Ver Angola


Economist considers that energy transition and cereal production boost Lobito Corridor

Economist Job de Sousa considered that the energy transition and the need for cereal production increase the importance of the Lobito Corridor, and argues that Angola should reinforce investment attraction policies.


The Lobito Corridor concession was awarded by the Angolan Government to the company LAR - Lobito Atlantic Railway, a consortium of companies made up of the Swiss Trafigura, the Portuguese Mota-Engil Engenharia e Construção África SA, and the Belgian Vecturis SA, for a period of exploration 30 years old.

The Lobito Corridor crosses Angola and covers more than 1300 kilometers, connecting the coast, from Lobito, to the eastern border with the Democratic Republic of Congo.

Job de Sousa recalled, in statements to the Lusa agency, that the Lobito Corridor, since the colonial period, was one of the main export centers for mineral products and agricultural products in the region, remaining paralyzed for a few years for various reasons, with the Government having made an investment of over three billion dollars for the recovery of this infrastructure.

The expert highlighted, as the first point of importance of the corridor, the transition of goods from countries to the Angolan coast, namely from Zambia and a large part of the Democratic Republic of Congo (RDCongo), thus no longer using other countries by road to the import and export of products, at a more competitive cost.

"Then, the fact that it circulates in four provinces of Angola could then allow, internally, for there to be effective commercial exchanges or for national entrepreneurs and producers to be able to transit their products and merchandise across the provinces at a more competitive cost," he added.

According to Job de Sousa, large production units may be installed along the corridor, so that they can export or transport goods from one country to another, highlighting that, in the first phase, the Lobito Corridor focuses on the transport of mineral resources.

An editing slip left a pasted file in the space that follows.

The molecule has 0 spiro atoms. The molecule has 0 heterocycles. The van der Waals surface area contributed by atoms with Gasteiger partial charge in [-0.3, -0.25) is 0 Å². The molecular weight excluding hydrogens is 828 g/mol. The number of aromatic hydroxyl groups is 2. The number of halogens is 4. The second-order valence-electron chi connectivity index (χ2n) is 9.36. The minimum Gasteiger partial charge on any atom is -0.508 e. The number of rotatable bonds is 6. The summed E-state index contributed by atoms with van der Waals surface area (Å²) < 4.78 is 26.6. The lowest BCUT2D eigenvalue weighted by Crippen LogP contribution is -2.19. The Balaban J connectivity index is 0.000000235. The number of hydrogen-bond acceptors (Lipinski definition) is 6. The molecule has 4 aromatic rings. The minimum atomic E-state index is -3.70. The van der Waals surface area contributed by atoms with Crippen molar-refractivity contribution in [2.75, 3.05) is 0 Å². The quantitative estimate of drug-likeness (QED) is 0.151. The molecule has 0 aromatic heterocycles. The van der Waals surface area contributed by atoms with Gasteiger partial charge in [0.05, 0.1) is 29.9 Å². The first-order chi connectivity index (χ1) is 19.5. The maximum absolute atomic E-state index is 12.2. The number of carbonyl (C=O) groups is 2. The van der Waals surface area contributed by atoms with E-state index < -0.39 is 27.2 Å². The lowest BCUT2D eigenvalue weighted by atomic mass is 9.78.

In addition to the challenge on the part of the Angolan Government to invest in logistics platforms along the Lobito Corridor, with at least three planned, Job de Sousa considered it important to attract large-scale international investors for "a desired operationalization", pointing out countries such as Japan, China, the United States of America and European states as potential interested parties.

The economist highlighted that data indicates that the Lobito Corridor could have an annual contribution to the Gross Domestic Product (GDP) in the order of 1.5 billion dollars to 3 billion dollars.

"For this to happen, it is necessary to look at a scale of attracting large-scale investments, for example, today with the cereal industry it can also be a major challenge in attracting investors who can invest in the agri-food sector and thus using the Lobito Corridor", he stressed.

Admitting that mineral resources have been the main attraction of foreign investment in the Lobito Corridor, the economic analyst highlights that the US is making large investments in that corridor, because "minerals such as copper and cobalt are extremely important for the energy transition".

"Countries like the USA, China, Japan and Europe are effectively the major beneficiaries of these minerals today, because the world is making the energy transition (...) and the fact that they have these minerals at a more competitive international market price, via the Lobito Corridor, this energy transition process will naturally be more accentuated", he said.

"Angola will also benefit from this, indirectly, because it does not have great potential for these resources, but it is expected that provinces like Cuando Cubango will also be able to export some minerals throughout this process," he said.


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